Karen currently writes what she refers to as ‘grit lit’—southern women’s fiction—and has recently expanded her horizons into writing a mystery series set in Charleston. Her fourteenth novel, The Beach Trees, released in May, 2011, debuting on the New York Times bestseller list at number 14.
Karen hails from a long line of Southerners but spent most of her growing up years in London, England and is a graduate of the American School in London. She currently lives near Atlanta, Georgia with her husband and two teenage children, and a spoiled Havanese dog (who appears in several of her books), Quincy. When not writing, she spends her time reading, scrapbooking, playing piano, and avoiding cooking. Her latest book, The Strangers on Montagu Street, released November 1st, 2011.
Your last book released at #14 on the New York Times Bestseller list. Tell us about it:
The book, The Beach TreesS, is a Southern Women’s Fiction novel set in pre-Camille and post-Katrina Biloxi, Mississippi and New Orleans, Louisiana. It’s got a decades-long mystery, family secrets, and a bit of romance, but mostly it’s about surviving storms---both the physical ones and the emotional ones, too.
What is your new release about?
My latest book, The Strangers on Montagu Street, (out November 1st) is the much-anticipated third book in my Charleston-based Tradd Street series. This series is what I call my “National Treasure meets The Sixth Sense meets Castle.” With a Southern twist. The protagonist is a 39-year old uptight Realtor, Melanie Middleton, who sees dead people. She teams up with historical true-crime writer Jack Trenholm to solve old mysteries centered on historic houses in Charleston. In STRANGERS, the house involved is a creepy dollhouse—and its not-so-nice inhabitants. Although each book has its own mystery that gets solved by the end of the book, the relationships between the characters—particularly Melanie and Jack—evolve and change throughout the series.
How did you come up with this story? Was there a specific 'what if' moment?
I adore Charleston—which is why I’ve set this series there—so I visit often. On a trip down King Street, I happened to see an old dollhouse in a store window and voila! I had the basis for the story.
Did anything strange or funny happen while researching or writing your book?
I originally set this series in New Orleans and started writing the first book in mid-summer 2005. And then Katrina came in August. I knew there was no room for something like Katrina in this story—although I was certain one day I would write a post-Katrina book set in New Orleans. I had to come up with another great Southern city with fabulous architecture, lots of history, and plenty of ghosts.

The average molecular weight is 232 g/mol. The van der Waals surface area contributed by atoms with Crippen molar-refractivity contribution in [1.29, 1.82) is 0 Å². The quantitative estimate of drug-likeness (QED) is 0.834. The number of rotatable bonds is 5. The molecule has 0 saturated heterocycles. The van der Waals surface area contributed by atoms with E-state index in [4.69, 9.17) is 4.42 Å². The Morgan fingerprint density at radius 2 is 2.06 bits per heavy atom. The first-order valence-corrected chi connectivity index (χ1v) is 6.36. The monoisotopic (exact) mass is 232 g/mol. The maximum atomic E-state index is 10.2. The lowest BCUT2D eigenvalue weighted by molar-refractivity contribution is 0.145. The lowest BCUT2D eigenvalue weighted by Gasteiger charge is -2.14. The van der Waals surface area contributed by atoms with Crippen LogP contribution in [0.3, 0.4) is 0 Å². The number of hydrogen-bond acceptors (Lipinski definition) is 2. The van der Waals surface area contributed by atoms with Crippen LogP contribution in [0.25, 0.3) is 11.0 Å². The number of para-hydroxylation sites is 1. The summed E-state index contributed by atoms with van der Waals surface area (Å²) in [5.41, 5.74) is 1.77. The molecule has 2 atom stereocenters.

Do you consider yourself a visual writer? If so, what visuals do you use?
I’m definitely a visual writer—which means I see each scene as I write it like it’s a movie playing in my mind. I spend a lot of time “writing” with my eyes closed—which leads my husband to think I don’t work very hard.
Novelists sometimes dig themselves into a hole over implausible plots, flat characters or a host of other problems. How did you avoid that?
I just push forward. The solution will eventually come to me. That’s the beauty of word processors—it’s so easy to go back and change things!
I’m a stay-at-home mom so I’ve got lots to do at home so I write at home. I have a private study, but I use that primarily for the “business” side of writing—emails, Facebook, fan mail, bills, scheduling, etc. When the weather is nice, I write out on my beautiful screen porch that overlooks about an acre of pasture and beyond that a farm. But most of my writing is up in my sitting room—where I have tons of bookshelves, a fireplace (when it’s cold), big windows, a fridge for my Diet Dr. Pepper, and a coffee bar. Oh, and a chair that’s big enough for me and my dog Quincy who is glued to my side at all times.
What does a typical day look like for you?
I have no typical day. I write every spare moment—which means that when I have a doctor’s appointment, I bring my laptop so I can work while I wait.
You're a master (I think you deserve the title of Queen) at setting as a character. What or who influenced you to develop this expertise?
Again, I’m a very visual writer—and I think this started with me being a very visual reader. My favorite books were those books where the setting were real to me—I could experience all five senses while reading. I suppose that’s what I try to emulate in my own writing.
Some authors report writing 5-10 thousand words a day. Do scenes flow freely from your veins or do you have to tweeze each word out?
Each day is different! Once I hit the midway point, it goes faster. But some days I’m lucky to write a single page!
What’s the best writing advice you’ve heard?
JUST DO IT! (borrowed from Nike but it works!)
Do you have any parting words of advice?
See answer to above question.
Psychic realtor Melanie Middleton returns-only to be greeted by a house full of lost souls.
Psychic realtor Melanie Middleton is still restoring her Charleston house and doesn't expect to have a new houseguest, a teen girl named Nola.
But the girl didn't come alone, and the spirits that accompanied Nola don't seem willing to leave...